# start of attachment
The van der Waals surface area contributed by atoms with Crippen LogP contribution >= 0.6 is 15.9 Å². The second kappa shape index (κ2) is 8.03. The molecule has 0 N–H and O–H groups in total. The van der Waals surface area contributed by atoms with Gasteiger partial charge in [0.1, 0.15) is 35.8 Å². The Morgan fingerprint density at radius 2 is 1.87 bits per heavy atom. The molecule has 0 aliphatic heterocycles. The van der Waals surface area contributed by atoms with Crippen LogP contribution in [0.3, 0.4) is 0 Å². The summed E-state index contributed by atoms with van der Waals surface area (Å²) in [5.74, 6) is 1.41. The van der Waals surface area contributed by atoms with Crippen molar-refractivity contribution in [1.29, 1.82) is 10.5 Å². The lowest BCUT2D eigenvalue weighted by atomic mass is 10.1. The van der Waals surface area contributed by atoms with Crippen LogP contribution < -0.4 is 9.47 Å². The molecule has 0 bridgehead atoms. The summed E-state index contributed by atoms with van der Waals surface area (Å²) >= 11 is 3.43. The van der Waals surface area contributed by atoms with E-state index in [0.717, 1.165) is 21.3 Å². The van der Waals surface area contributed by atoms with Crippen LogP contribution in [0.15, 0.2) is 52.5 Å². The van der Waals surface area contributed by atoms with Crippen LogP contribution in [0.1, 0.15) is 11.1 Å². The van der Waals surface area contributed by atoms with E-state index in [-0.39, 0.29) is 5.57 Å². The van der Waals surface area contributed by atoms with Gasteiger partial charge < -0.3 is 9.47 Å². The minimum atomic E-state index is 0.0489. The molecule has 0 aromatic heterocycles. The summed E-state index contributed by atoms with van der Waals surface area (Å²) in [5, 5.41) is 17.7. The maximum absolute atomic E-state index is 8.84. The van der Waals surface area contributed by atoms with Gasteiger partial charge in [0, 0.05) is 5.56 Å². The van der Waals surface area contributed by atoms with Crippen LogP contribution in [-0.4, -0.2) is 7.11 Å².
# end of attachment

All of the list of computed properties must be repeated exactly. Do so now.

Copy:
The van der Waals surface area contributed by atoms with Crippen LogP contribution >= 0.6 is 15.9 Å². The second kappa shape index (κ2) is 8.03. The molecule has 0 N–H and O–H groups in total. The van der Waals surface area contributed by atoms with Gasteiger partial charge in [0.1, 0.15) is 35.8 Å². The Morgan fingerprint density at radius 2 is 1.87 bits per heavy atom. The molecule has 0 aliphatic heterocycles. The van der Waals surface area contributed by atoms with Crippen LogP contribution in [0.3, 0.4) is 0 Å². The summed E-state index contributed by atoms with van der Waals surface area (Å²) in [5.74, 6) is 1.41. The van der Waals surface area contributed by atoms with Crippen molar-refractivity contribution in [1.29, 1.82) is 10.5 Å². The lowest BCUT2D eigenvalue weighted by atomic mass is 10.1. The van der Waals surface area contributed by atoms with Crippen LogP contribution < -0.4 is 9.47 Å². The molecule has 0 bridgehead atoms. The summed E-state index contributed by atoms with van der Waals surface area (Å²) >= 11 is 3.43. The van der Waals surface area contributed by atoms with E-state index in [0.717, 1.165) is 21.3 Å². The van der Waals surface area contributed by atoms with Crippen LogP contribution in [0.15, 0.2) is 52.5 Å². The van der Waals surface area contributed by atoms with Crippen LogP contribution in [0.1, 0.15) is 11.1 Å². The van der Waals surface area contributed by atoms with E-state index in [-0.39, 0.29) is 5.57 Å². The van der Waals surface area contributed by atoms with Gasteiger partial charge < -0.3 is 9.47 Å². The minimum atomic E-state index is 0.0489. The molecule has 0 aromatic heterocycles. The summed E-state index contributed by atoms with van der Waals surface area (Å²) in [5, 5.41) is 17.7. The maximum absolute atomic E-state index is 8.84. The van der Waals surface area contributed by atoms with Gasteiger partial charge in [0, 0.05) is 5.56 Å². The van der Waals surface area contributed by atoms with Crippen LogP contribution in [-0.4, -0.2) is 7.11 Å².